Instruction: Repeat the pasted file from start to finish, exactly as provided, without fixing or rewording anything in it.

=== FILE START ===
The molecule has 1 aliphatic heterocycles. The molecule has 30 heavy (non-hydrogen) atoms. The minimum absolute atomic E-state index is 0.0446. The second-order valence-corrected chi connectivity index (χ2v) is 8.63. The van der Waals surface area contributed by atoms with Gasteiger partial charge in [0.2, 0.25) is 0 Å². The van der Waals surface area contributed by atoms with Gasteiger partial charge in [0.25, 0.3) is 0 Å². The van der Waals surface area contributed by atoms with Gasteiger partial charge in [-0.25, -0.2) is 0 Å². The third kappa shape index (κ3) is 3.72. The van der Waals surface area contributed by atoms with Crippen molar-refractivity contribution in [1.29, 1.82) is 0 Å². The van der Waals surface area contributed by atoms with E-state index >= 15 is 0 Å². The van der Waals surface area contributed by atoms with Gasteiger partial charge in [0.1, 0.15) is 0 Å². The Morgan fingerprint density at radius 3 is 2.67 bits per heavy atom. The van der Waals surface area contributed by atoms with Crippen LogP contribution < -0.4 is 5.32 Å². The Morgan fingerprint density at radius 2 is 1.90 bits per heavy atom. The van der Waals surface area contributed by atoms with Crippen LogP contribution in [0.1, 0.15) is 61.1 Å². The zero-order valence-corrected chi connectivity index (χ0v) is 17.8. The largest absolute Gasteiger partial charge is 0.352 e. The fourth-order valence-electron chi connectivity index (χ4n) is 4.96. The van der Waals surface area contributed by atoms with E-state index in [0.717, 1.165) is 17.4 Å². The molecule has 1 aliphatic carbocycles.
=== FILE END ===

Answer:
The molecule has 1 aliphatic heterocycles. The molecule has 30 heavy (non-hydrogen) atoms. The minimum absolute atomic E-state index is 0.0446. The second-order valence-corrected chi connectivity index (χ2v) is 8.63. The van der Waals surface area contributed by atoms with Gasteiger partial charge in [0.2, 0.25) is 0 Å². The van der Waals surface area contributed by atoms with Gasteiger partial charge in [0.25, 0.3) is 0 Å². The van der Waals surface area contributed by atoms with Gasteiger partial charge in [-0.25, -0.2) is 0 Å². The third kappa shape index (κ3) is 3.72. The van der Waals surface area contributed by atoms with Crippen molar-refractivity contribution in [1.29, 1.82) is 0 Å². The van der Waals surface area contributed by atoms with E-state index >= 15 is 0 Å². The van der Waals surface area contributed by atoms with Gasteiger partial charge in [0.1, 0.15) is 0 Å². The Morgan fingerprint density at radius 3 is 2.67 bits per heavy atom. The van der Waals surface area contributed by atoms with Crippen LogP contribution < -0.4 is 5.32 Å². The Morgan fingerprint density at radius 2 is 1.90 bits per heavy atom. The van der Waals surface area contributed by atoms with Crippen LogP contribution in [0.1, 0.15) is 61.1 Å². The zero-order valence-corrected chi connectivity index (χ0v) is 17.8. The largest absolute Gasteiger partial charge is 0.352 e. The fourth-order valence-electron chi connectivity index (χ4n) is 4.96. The van der Waals surface area contributed by atoms with E-state index in [0.717, 1.165) is 17.4 Å². The molecule has 1 aliphatic carbocycles.